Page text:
• Allow longer titles, but still truncate in the display. If you are not willing to fix your horrible keyword problem, please bring back the longer titles. You Doodle does literally a hundred useful unique things, but people can’t find it because I only have a tiny title and a dozen keywords I can use. Lame.
  • I don’t want to make a different app for every unique feature. I know it’s great for an announcement of 10 million apps in the app store, but it sure is a terrible user experience having so many apps to deal with. See above bullet point.
  • Add more human curation and review of apps in the store to determine ranking. Every app that is submitted new and updated and passes app review should at a minimum get a few people at Apple to give it some sort of opinion or ranking.
  • Please clamp down on app cloning. Remember the flappy bird days where there were a thousand flappy clones a day? Well guess what, this is still a huge problem. The top apps and games are copied constantly in the hopes of lazy developers siphoning some users and piggy-backing upon the top app success.
  • Apps that addict people or make them open the app over and over should not rank higher. This makes no sense. Time spent in app should not be as high a factor in app ranking. If an app is efficient, easy to use and does not require much time in the app, that should not count against that app. Millions of people checking their feed for 15 seconds every 5 minutes does not a useful app make.
  • Use machine learning and make reviews more of a factor in app ranking, ignoring fake reviews, paid reviews or malicious reviews.
  • Make the buggiest/crashing apps as a percentage of non-crash users lose ranking. See Crashlytics dashboard, it reports percentage of crash-free users.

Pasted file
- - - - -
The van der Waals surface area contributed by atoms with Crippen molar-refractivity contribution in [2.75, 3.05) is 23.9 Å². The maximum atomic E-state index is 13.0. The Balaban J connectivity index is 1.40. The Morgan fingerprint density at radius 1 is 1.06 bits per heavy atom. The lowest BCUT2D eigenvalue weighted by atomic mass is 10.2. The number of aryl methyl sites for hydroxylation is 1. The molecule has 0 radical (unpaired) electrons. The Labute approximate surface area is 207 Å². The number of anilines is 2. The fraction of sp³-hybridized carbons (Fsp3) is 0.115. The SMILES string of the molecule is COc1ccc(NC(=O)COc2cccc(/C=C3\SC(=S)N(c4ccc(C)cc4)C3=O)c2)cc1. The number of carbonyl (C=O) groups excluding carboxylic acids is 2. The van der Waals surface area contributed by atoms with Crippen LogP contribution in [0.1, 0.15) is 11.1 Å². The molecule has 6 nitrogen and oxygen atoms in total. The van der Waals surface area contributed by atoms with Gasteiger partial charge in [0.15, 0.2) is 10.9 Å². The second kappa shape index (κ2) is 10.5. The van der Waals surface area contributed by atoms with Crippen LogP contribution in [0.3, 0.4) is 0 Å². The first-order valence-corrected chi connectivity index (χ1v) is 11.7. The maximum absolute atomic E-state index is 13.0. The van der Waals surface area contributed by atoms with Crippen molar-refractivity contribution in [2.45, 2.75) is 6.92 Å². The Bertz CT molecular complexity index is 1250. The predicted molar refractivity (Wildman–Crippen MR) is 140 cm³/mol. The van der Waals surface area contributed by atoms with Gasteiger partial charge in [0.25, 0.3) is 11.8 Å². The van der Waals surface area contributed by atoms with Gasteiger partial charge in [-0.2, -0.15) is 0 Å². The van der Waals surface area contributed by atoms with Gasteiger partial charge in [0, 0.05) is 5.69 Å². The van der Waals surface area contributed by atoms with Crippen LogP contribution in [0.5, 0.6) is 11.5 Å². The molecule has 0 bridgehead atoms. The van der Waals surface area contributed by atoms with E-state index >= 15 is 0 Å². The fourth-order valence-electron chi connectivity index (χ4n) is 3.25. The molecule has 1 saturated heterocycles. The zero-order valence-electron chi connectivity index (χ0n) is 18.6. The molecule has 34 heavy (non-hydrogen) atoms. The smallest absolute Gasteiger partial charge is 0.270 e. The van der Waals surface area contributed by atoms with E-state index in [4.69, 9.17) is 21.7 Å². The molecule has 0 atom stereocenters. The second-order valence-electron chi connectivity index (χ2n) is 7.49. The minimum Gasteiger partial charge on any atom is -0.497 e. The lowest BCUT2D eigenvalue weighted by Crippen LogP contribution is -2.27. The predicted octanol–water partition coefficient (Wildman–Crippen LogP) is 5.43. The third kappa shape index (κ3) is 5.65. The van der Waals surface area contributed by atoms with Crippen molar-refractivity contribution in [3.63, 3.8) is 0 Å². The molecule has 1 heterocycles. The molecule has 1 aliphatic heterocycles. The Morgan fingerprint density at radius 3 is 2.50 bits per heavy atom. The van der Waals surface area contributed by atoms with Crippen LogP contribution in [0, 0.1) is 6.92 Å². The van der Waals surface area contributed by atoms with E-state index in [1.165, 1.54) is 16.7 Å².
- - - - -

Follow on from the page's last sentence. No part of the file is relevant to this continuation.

• Make old apps that are not updated regularly (at least annually) lose ranking.
  • Be more transparent and less secretive about the iOS app store search engine ranking algorithm. Please don’t be like Google and try to be secretive about it. You are great with customer data privacy and security (usually). I hope you can transition that to your app store.
  • If someone searches for an actual app name, show that app first, ahead of any ads or other apps. I know this is tricky as many apps have similar names, but a trillion dollar company should be able to figure this out.
  • Expose what searches and keywords people are finding developer’s apps with in iTunes Connect. I’ve asked for this for SIX years. What are you trying to hide?

I’ll be back to add more items to the list as I think of it. I hope you will seriously think about this. I’m just one guy and don’t know everything but my own indie developer position has gotten much more difficult over the last few years because the app store now favors lazy or sneaky developers, or the big companies that can pay for downloads and game the system. I imagine thousands of other indie developers are also hurting.

Thank you,

– Jeff Johnson